Whilst walking the dog, I’ve recently begun to collect those small fragments of broken pottery that are so inexplicably present in gardens, streams in the woods and on beaches. It fascinates me how they ended up there and I like speculating about the unknown history of these small worthless pieces, imagining the larger functional item they once were a part of and the owners who used and perhaps treasured them. I may use the fragments I’ve found as mosaic pieces surrounding a central mirror, giving them a purpose and value once more. As far as I know, and rather disappointingly, there isn’t a Japanese word for this, in the manner of Kintsugi, the Japanese art of putting broken pottery pieces back together with gold which highlights and embraces the flaws and imperfections, creating an even more beautiful piece of art than before it was broken.
The spiritual parallel is not difficult to see in the life and teachings Jesus and in Twelve Step Recovery. The idea that God is interested in broken people and somehow, mysteriously, uses our flaws and imperfections to make something more beautiful and valuable than it was before, lies deep within these ways of living. Our initial surrender and trust in God’s will and purpose for our lives allows this transformational work to take place. Jesus constantly talked about how he had come for the lost, the sick and the lame – the equivalent of those broken, pieces of pottery – transforming us into new people, with fresh meaning and purpose. (His deeply flawed disciples illustrate this perfectly). These flaws in our nature become the marks that make us special, like the knot in a piece of timber which the master craftsman turns into a feature on a table-top or bowl, a thing more beautiful than it would have been without it. It is part of the topsy-turvy world of the Kingdom where loss is really gain, giving is receiving and brokenness becomes redemptive. And redemption is God’s core business with human beings. In one of Susan Howatch’s Starbridge Novels, Harriet a non-believing sculptor explains the mystery of the relationship between the creator and their creation. “No matter how much the mess and distortion make you want to despair, you can’t abandon the work …..it’s absolutely woven into your soul and you know you can never rest until you’ve brought truth out of the distortion and beauty out of all the mess. You love the work and you suffer with it and always – always – you’re slaving away against all the odds to make everything come right”.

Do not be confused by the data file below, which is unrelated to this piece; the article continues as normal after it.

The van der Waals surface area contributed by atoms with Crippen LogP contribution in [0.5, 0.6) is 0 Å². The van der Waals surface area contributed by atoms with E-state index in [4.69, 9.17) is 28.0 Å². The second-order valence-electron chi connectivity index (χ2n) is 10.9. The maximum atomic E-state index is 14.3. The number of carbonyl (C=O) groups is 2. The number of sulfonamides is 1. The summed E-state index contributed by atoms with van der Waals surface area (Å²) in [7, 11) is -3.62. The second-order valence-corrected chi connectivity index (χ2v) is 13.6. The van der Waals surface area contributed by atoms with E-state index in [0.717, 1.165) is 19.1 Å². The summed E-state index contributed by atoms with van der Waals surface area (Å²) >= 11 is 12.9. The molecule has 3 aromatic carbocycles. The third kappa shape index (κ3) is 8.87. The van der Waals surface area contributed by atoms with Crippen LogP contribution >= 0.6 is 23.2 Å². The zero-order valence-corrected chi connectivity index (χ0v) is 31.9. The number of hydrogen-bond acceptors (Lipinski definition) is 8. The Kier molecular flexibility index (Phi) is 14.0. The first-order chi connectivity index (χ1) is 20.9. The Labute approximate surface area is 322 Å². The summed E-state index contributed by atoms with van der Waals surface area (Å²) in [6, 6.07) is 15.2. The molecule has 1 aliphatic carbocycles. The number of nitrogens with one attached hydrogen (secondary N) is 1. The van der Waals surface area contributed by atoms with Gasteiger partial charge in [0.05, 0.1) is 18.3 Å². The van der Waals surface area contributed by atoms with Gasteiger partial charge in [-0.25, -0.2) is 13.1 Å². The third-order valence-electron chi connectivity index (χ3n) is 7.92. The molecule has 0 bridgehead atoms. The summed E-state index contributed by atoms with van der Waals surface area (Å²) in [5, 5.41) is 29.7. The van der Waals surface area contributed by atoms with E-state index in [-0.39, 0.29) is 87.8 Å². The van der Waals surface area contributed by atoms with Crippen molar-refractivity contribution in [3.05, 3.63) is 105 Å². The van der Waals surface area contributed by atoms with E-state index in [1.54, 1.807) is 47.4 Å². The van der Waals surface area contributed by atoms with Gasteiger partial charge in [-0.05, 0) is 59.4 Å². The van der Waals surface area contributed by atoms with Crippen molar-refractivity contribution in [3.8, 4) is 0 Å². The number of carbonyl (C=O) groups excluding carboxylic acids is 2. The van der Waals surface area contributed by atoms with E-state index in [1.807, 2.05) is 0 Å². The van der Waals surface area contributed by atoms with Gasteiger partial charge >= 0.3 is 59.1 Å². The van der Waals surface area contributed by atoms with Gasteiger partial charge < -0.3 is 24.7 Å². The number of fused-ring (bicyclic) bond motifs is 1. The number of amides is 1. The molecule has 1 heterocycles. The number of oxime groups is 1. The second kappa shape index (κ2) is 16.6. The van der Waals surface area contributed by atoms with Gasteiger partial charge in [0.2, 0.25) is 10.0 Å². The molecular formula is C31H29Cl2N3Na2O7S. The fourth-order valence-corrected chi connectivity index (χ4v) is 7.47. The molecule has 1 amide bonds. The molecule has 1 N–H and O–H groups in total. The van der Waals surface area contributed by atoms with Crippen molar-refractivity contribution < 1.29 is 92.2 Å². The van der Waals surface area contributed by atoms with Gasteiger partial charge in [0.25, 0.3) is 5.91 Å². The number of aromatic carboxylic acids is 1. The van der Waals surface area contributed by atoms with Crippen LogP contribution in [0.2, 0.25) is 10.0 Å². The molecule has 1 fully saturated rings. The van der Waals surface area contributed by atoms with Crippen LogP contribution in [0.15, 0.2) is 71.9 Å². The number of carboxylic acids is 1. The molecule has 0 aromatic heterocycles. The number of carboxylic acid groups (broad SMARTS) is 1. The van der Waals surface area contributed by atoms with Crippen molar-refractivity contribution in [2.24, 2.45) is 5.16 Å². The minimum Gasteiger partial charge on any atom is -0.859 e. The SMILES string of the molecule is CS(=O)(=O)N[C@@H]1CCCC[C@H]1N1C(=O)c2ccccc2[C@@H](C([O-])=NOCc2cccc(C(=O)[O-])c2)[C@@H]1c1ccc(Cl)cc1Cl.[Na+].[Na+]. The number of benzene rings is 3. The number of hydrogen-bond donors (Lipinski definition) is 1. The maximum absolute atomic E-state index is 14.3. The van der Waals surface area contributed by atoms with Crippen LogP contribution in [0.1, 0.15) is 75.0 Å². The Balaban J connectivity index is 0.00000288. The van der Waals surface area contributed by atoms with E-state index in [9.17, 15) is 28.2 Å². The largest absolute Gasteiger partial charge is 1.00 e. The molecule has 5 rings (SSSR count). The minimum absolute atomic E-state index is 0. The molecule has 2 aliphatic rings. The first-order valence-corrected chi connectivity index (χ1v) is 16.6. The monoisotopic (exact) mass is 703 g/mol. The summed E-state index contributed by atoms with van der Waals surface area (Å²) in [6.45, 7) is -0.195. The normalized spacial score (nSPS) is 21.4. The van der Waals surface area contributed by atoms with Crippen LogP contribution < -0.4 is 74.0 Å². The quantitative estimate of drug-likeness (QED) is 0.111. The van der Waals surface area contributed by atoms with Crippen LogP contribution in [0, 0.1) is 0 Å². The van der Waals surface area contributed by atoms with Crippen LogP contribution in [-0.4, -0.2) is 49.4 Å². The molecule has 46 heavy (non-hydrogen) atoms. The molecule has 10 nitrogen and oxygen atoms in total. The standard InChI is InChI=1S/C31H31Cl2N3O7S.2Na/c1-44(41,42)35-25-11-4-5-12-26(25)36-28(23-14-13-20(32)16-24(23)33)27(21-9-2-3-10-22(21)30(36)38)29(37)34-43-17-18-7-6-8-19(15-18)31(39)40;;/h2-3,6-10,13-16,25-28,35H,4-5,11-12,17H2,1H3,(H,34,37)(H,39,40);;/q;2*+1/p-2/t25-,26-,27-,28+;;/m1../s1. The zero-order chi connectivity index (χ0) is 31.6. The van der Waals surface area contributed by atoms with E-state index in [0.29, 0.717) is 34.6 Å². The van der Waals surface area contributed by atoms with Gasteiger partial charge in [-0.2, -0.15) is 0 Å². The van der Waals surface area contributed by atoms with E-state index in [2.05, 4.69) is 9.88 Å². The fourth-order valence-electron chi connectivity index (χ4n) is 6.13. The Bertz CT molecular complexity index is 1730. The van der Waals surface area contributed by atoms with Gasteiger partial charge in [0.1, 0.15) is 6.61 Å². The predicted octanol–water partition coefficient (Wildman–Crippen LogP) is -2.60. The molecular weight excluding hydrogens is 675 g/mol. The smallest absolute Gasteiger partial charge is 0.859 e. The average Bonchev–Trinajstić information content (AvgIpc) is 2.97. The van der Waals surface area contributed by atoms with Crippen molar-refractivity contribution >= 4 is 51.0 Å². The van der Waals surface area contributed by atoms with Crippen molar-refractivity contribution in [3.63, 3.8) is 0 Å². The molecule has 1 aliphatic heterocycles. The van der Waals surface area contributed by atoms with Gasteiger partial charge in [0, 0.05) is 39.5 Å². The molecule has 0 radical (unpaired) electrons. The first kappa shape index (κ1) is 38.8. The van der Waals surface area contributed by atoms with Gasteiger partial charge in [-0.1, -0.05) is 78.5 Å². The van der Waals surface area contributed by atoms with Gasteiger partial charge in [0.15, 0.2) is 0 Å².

A few years ago, some fascinating research from Connecticut showed that after more than five years in recovery within Twelve Step Programmes, people were contributing more to society and the world around them than others or if they’d not had an addiction in the first place. They were more generous, more grateful, more sacrificial, more willing than the average person or the way they might have been prior to the addiction. We know this to be true in the lives of pretty much anybody regularly attending Twelve Step Meetings and working the programme, whether it is the woman alcoholic who only used to leave her house once a day to buy drink at the corner store, forbidden from seeing her grandchildren who has now become a wonderful, caring grandmother working on reception at the local community centre; the heroin addicted artist who produced nothing for years but is now reconciled with their parents and painting stunning and profound pictures, or the crack addict now repairing cars, volunteering on a helpline and supporting his kids.
Broken vessels made useful and beautiful. It’s both that simple and that profound. We may not always feel like we’re beautiful and useful and we may only see our flaws and failures, but we can each be part of the redemptive, transformational work of God going on all around us. We remain flawed and imperfect, but we are never useless, “because God uses broken people like you and me to reach broken people like you and me.”